UPDATE 2-British lender Nationwide wins customers from scandal-hit banks
* Will hit 3 pct leverage ratio ahead of Dec 2015 target
* Achieves 20 pct increase in new current accounts
* 9 months underlying profit 539 mln stg vs 263 mln
* CEO says Nationwide is "punching above its weight"
By Matt Scuffham
LONDON, Feb 20 (Reuters) - Britain's biggest customer-owned lender Nationwide is picking up clients from all its big rivals, it said on Thursday, with the number of new current accounts rising by 20 percent in the nine months to Dec. 31.
Nationwide is seeking to challenge the dominance of Britain's five biggest banks, wooing customers disillusioned by scandals including the mis-selling of loan insurance and the rigging of benchmark interest rates.
However, the big five of Lloyds Banking Group, Royal Bank of Scotland, Barclays, HSBC and Santander UK continue to control more than 80 percent of the market for personal current accounts.
The mutual society said that 316,700 personal current accounts were opened during the period, up 20 percent on a year earlier, helped by new rules making it easier to switch accounts. The increase helped it to more than double underlying profit to 539 million pounds ($901 million).
Chief Executive Graham Beale told Reuters that Nationwide, which is also Britain's third-largest mortgage lender and second-biggest provider of saving products, was picking up customers from all its major rivals.
"We are punching above our weight in all of our principle market places. We're more than holding our own against the established banking models," Beale said.
Nationwide, which currently has a 6 percent share of the personal current account market, is offering interest of 5 percent a year on some accounts to entice customers and help it to reach its target for a 10 percent market share.
The lender was viewed by some analysts as the most likely beneficiary from the problems at the Co-operative Bank, which has fallen under the control of investors including U.S. hedge funds after a 1.5 billion pound capital shortfall was exposed.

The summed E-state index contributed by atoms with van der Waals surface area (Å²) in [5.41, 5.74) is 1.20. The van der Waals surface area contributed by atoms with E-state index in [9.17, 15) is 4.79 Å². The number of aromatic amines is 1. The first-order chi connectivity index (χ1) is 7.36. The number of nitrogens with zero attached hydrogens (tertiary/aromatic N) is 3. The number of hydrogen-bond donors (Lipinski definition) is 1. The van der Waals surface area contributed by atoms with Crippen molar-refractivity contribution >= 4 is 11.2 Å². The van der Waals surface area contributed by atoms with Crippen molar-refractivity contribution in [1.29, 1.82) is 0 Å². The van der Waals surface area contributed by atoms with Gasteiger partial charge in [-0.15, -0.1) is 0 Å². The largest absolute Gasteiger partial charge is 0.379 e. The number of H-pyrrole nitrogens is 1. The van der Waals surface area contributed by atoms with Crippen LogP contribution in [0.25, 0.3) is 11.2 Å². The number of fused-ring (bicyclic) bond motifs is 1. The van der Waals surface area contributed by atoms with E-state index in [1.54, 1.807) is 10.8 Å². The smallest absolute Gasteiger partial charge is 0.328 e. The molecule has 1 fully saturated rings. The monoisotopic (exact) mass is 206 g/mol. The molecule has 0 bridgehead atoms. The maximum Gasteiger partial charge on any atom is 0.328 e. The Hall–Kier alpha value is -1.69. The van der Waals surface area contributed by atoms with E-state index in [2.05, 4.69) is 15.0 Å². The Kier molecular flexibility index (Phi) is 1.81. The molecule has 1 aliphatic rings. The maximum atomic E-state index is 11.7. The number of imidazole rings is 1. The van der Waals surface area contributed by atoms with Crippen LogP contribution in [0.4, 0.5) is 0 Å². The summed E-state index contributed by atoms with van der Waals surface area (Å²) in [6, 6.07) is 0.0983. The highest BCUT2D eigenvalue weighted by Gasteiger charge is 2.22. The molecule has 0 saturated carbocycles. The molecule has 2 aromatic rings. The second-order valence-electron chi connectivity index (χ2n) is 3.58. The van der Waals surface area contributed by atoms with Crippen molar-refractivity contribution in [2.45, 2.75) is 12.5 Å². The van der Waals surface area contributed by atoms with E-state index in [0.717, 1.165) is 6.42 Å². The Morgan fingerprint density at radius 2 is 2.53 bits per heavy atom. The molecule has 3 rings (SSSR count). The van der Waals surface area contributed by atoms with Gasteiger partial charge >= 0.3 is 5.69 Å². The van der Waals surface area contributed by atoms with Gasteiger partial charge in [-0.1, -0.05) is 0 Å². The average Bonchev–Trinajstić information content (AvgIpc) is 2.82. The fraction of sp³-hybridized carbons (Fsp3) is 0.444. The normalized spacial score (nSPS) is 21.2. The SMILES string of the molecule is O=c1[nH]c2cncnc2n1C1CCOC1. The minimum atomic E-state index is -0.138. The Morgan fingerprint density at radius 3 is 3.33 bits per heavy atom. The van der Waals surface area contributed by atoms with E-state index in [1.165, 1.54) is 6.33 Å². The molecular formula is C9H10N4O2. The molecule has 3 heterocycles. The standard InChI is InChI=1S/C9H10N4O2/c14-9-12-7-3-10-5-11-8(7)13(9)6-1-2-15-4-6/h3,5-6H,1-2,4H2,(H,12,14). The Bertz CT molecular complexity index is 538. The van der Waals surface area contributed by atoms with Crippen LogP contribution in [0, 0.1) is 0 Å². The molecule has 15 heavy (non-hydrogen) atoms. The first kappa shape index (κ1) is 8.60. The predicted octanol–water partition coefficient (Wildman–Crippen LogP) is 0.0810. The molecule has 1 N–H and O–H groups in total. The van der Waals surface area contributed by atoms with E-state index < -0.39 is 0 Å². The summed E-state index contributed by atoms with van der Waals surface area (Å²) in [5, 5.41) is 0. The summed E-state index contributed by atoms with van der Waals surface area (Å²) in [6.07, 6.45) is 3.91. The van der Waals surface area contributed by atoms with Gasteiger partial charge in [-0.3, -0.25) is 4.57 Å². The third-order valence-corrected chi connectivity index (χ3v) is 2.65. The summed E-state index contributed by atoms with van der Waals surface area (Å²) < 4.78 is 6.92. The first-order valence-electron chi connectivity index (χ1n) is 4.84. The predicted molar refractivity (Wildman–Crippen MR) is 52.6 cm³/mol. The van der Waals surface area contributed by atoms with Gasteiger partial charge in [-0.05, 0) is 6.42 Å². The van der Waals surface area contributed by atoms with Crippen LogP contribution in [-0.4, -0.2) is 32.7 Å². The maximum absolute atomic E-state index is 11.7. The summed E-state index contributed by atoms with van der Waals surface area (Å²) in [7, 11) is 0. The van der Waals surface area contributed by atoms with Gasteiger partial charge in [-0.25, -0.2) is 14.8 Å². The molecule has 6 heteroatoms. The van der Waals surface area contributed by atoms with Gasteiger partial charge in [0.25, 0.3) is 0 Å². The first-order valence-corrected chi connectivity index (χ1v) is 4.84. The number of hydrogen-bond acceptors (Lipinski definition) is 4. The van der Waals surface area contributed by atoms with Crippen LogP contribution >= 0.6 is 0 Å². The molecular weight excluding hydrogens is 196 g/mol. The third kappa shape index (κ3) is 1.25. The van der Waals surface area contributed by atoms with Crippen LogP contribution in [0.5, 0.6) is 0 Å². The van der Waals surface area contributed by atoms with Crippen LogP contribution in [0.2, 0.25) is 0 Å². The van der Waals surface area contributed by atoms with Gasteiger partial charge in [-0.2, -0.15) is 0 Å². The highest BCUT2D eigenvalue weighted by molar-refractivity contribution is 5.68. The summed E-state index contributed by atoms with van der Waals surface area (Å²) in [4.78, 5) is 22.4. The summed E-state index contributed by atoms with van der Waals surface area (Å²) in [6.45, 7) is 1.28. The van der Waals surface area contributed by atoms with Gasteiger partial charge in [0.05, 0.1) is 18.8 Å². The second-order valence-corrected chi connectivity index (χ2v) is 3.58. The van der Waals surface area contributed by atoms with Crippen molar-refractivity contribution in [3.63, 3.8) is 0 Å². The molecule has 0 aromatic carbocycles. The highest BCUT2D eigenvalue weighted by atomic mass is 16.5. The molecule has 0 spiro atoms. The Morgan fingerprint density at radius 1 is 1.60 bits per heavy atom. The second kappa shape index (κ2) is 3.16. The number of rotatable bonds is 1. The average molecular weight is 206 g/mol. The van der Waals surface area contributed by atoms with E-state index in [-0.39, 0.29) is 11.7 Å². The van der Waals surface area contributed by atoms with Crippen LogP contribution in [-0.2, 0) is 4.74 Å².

But Beale played down the Co-op's demise as a factor in its success and pointed to the significance of the new rules compelling banks and other lenders to ensure that customers can switch accounts within seven working days.
Seven-day switching, introduced last September, resulted in a 17 percent rise in customers moving accounts across the industry in the fourth quarter of 2013.
"We are taking customer share right across the piece. Through the current account transfer process, we are gaining three times more customers than we are losing," Beale said.
Nationwide also said it is on track to hit a key capital strength target ahead of the deadline set by the UK's financial regulator.
It raised 550 million pounds through the issue of a new type of debt to institutions in November and said that capital raising lifted its leverage ratio to 2.6 percent.
Beale said that leaves Nationwide well placed to hit the regulator's 3 percent leverage ratio target "significantly ahead" of the December 2015 deadline.
Leverage measures the amount of equity a bank holds as a percentage of its loans, without adjustments for risk. A 3 percent leverage ratio means that Nationwide can lend up to 33 pounds for each pound of capital it holds in reserve.
Beale said the bank is also considering issuing additional Tier 1 debt to bolster its capital position.